Genghis Khan (known in
Mongolia as Chinggis Khaan) once ruled
everything between the Pacific Ocean and the Caspian Sea.
Upon his death he asked to be buried in secret. A grieving army carried his
body home, killing anyone it met to hide the route. When the emperor was
finally laid to rest, his soldiers rode 1,000 horses over his grave to destroy
any remaining trace.
In the 800 years since Genghis Khan’s death, no-one has found his tomb.
A possible lead in a forbidden location
Folklore holds that Genghis Khan was buried on a peak in the Khentii Mountains called Burkhan Khaldun, roughly 160km north-east of Ulaanbaatar. He had hidden from enemies on that mountain as a young man and pledged to return there in death. Yet there’s dissent among scholars as to precisely where on the mountain he’d be ‒ if at all.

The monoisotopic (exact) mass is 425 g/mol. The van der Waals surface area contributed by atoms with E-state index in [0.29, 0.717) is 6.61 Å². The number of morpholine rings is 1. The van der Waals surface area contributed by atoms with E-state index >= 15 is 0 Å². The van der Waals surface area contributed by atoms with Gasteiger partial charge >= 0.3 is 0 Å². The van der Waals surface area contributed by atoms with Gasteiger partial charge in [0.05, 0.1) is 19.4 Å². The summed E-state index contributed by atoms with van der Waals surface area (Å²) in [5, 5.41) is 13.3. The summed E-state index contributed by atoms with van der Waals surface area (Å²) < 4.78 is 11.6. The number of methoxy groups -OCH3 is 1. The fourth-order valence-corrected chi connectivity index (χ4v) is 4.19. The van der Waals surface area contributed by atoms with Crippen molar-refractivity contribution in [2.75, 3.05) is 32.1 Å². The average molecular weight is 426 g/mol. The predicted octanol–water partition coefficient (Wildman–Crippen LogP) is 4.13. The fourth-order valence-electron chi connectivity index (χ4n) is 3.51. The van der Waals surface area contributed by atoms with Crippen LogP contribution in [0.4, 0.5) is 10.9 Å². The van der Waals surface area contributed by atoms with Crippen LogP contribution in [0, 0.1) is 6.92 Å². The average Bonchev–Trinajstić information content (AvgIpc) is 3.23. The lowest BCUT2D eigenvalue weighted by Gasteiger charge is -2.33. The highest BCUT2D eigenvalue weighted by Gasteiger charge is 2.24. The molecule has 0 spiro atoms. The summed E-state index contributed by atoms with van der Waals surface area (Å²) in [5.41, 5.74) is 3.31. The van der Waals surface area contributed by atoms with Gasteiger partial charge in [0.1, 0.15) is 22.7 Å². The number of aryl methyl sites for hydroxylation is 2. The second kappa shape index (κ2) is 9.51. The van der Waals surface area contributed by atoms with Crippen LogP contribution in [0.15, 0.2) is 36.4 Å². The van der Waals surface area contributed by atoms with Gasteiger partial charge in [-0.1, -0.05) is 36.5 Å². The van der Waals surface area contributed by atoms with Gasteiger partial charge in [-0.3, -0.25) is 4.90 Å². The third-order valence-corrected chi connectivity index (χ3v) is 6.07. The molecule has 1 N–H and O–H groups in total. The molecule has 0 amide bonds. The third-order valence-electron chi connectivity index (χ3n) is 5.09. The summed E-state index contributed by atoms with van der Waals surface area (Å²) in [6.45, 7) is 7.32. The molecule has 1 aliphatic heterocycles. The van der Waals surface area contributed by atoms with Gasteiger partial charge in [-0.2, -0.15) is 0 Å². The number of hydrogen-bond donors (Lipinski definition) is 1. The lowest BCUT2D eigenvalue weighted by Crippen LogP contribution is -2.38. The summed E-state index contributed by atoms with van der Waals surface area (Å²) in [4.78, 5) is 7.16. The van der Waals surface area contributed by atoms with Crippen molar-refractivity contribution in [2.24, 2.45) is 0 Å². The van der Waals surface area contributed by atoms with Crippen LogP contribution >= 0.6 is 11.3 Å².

“It is a sacred mountain,” acknowledged Dr Sodnom Tsolmon, professor of history at
Honouring a warrior’s final wish
With the tomb seemingly out of reach, why does it remain such a controversial issue in
Genghis Khan is simply
’s greatest hero. The West
recalls only what he conquered, but Mongolians remember what he created. His
empire connected East and West, allowing the Mongolia Silk Road
to flourish. His rule enshrined the concepts of diplomatic immunity and
religious freedom. He established a reliable postal service and the use of
paper money. Genghis Khan didn’t just conquer the world, he civilised it.
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